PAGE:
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Norway PDF Print E-mail
Wednesday, 25 November 2009 03:51
Religious Freedom Ranking
3 out of 5 stars: Needs Improvement

Norway has a population of 4.9 million people. Citizens are assumed to be members of the Evangelical Lutheran Church unless they explicitly state otherwise. An estimated 79 percent of the population belongs to the state church. However actual attendance is very low. Fifty five percent of the people that do not belong to the Lutheran Church belong to another Christian denomination. The Roman Catholic Church is the largest in this group, followed by the Pentecostal Church. There are 126 mosques in Norway, with a membership of 93,000 in the Muslim community. Membership in the Jewish community has declined to only 818 members. Less than five percent of the population is Buddhist, Orthodox Christian, Sikhs, or Hindu. The Norwegian Humanist Association is the largest organized group for people who do not practice any religion, and it has a membership of 81,000 people.

The Constitution of the Kingdom of Norway recognizes the right of all inhabitants of the kingdom to free exercise of religion while at the same time declaring that the Evangelical-Lutheran religion shall remain the official religion of the state. As such, the church is financially supported by the state and enjoys certain benefits over other churches. It is constitutionally mandated that the king and a majority of the members of the Council of State belong to the state church. The Workers Protection and Working Environment Act permits prospective employers in private or religious schools to ask applicants if they respect Christian principles and beliefs. The Constitution states that all inhabitants professing the Evangelical-Lutheran religion are bound by law to bring their children up in that faith. Religious instruction in the state religion is provided in all public schools, but children of other faiths may be exempted upon request.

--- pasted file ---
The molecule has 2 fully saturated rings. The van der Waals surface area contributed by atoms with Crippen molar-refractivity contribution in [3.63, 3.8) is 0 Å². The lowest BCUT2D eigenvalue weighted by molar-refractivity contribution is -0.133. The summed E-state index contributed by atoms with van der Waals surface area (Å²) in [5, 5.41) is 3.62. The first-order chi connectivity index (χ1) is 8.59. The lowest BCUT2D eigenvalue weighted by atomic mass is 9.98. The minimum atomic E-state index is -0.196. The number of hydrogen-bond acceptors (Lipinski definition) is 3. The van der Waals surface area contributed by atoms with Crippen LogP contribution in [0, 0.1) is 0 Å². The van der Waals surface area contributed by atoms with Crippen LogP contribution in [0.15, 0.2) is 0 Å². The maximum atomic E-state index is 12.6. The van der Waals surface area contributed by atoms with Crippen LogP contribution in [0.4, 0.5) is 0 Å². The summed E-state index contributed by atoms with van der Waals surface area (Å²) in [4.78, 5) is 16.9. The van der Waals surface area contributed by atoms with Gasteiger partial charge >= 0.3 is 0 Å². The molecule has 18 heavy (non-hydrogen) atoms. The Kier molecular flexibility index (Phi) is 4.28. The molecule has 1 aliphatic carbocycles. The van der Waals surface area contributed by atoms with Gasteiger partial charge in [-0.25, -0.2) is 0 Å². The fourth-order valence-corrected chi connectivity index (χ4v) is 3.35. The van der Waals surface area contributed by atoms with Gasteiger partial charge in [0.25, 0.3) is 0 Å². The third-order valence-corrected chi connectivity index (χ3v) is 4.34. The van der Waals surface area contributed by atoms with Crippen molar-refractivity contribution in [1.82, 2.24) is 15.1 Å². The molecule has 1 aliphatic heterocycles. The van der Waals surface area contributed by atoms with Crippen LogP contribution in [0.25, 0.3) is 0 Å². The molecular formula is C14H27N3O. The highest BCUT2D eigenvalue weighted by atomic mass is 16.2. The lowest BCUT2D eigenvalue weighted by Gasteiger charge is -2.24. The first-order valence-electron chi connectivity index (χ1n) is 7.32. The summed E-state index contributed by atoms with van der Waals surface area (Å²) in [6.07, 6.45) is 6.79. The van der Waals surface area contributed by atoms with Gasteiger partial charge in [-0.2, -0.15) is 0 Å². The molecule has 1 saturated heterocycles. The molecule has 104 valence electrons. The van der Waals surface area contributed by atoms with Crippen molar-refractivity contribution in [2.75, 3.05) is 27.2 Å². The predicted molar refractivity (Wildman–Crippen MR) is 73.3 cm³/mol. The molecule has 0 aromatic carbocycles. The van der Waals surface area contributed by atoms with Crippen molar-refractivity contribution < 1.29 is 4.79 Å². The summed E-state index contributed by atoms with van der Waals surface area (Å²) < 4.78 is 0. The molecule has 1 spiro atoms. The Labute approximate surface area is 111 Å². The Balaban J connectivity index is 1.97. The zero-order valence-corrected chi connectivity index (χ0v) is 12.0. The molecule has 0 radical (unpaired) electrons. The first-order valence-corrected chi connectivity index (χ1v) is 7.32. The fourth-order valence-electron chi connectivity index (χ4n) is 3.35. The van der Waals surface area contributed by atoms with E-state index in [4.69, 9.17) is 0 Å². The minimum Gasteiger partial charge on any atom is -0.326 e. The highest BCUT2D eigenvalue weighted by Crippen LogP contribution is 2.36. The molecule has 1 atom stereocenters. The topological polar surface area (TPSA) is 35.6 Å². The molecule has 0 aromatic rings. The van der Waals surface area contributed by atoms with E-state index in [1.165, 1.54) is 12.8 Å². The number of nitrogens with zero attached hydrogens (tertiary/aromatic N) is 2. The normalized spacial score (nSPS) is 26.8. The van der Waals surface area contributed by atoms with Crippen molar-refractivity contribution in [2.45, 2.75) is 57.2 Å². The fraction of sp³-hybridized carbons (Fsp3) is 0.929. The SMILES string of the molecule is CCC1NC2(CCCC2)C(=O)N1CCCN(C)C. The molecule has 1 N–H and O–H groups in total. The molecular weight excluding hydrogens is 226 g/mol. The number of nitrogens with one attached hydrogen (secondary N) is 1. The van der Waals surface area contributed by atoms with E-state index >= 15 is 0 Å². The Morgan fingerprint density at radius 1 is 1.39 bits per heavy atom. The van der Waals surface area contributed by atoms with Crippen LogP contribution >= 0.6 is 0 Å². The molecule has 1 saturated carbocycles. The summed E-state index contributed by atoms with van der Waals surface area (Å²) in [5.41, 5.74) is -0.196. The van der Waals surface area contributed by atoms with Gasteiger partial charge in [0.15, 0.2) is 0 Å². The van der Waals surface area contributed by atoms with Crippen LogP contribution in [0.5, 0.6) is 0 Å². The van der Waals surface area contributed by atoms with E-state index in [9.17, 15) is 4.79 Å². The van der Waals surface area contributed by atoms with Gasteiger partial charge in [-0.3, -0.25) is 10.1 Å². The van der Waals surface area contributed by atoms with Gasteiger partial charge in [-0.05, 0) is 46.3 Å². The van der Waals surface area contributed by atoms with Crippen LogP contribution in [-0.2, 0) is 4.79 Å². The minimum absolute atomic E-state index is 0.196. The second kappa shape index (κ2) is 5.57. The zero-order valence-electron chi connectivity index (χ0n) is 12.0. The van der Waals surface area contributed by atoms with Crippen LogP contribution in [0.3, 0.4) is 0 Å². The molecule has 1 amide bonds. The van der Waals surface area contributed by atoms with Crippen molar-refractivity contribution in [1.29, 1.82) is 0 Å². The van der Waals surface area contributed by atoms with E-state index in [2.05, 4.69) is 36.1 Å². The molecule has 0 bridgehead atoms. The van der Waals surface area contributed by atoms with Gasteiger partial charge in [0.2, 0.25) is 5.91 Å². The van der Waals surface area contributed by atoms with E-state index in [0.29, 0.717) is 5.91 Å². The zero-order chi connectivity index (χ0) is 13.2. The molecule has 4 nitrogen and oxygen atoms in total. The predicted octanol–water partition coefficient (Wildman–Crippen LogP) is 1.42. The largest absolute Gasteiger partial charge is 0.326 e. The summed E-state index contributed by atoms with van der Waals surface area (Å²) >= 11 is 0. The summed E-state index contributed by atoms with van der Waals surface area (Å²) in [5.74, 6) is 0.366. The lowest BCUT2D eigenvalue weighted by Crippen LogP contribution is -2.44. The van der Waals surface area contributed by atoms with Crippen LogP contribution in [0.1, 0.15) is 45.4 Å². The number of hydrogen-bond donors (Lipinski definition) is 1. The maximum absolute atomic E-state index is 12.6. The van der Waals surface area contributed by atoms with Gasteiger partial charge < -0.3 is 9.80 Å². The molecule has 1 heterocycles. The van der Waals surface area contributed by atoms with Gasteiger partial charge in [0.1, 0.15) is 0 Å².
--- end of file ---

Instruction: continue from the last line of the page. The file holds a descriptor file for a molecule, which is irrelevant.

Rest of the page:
While freedom of religion is protected by the Norwegian Constitution, occasionally the law conflicts with this. For example, it is illegal to kill an animal for slaughter without either stunning it or administering anesthetics. This conflicts with both Kosher and Halal requirements. On this issue, he Muslim community accepted a compromise with the government while the Jewish community has to import Kosher meats.

There have been a number of hate crimes attributed to religious motivation. In 2009, of the 240 registered hate crimes, 21 were reported to be motivated by religious intolerance. These statistics have risen since 2008. There is an issue with these numbers because people often do not report crimes. After a 2009 study conducted by the police, it was estimated that two percent of the population had been involved in a religious hate crime.

The 2010 US State Department Report on Human Rights states that denominations other than the Lutheran Church operate freely. Government registration of religious communities is not required. A religious organization may and must register only if it is seeking state support which is given in proportion to the membership of the religious community. Workers belonging to faiths other than the state religion are allowed leave for religious holidays.

Constitutional amendments have been proposed to increase the separation of church and state, and to democratize the Lutheran church. Parliament has not yet made any decisions on the proposed amendments.

Presently, the state church speaks out against a variety of new religious movements.


2010 US State Department International Religious Freedom Report on Norway

Norway - New World Encyclopedia

Norway Country Profile- BBC News

Last Updated on Monday, 13 February 2012 18:02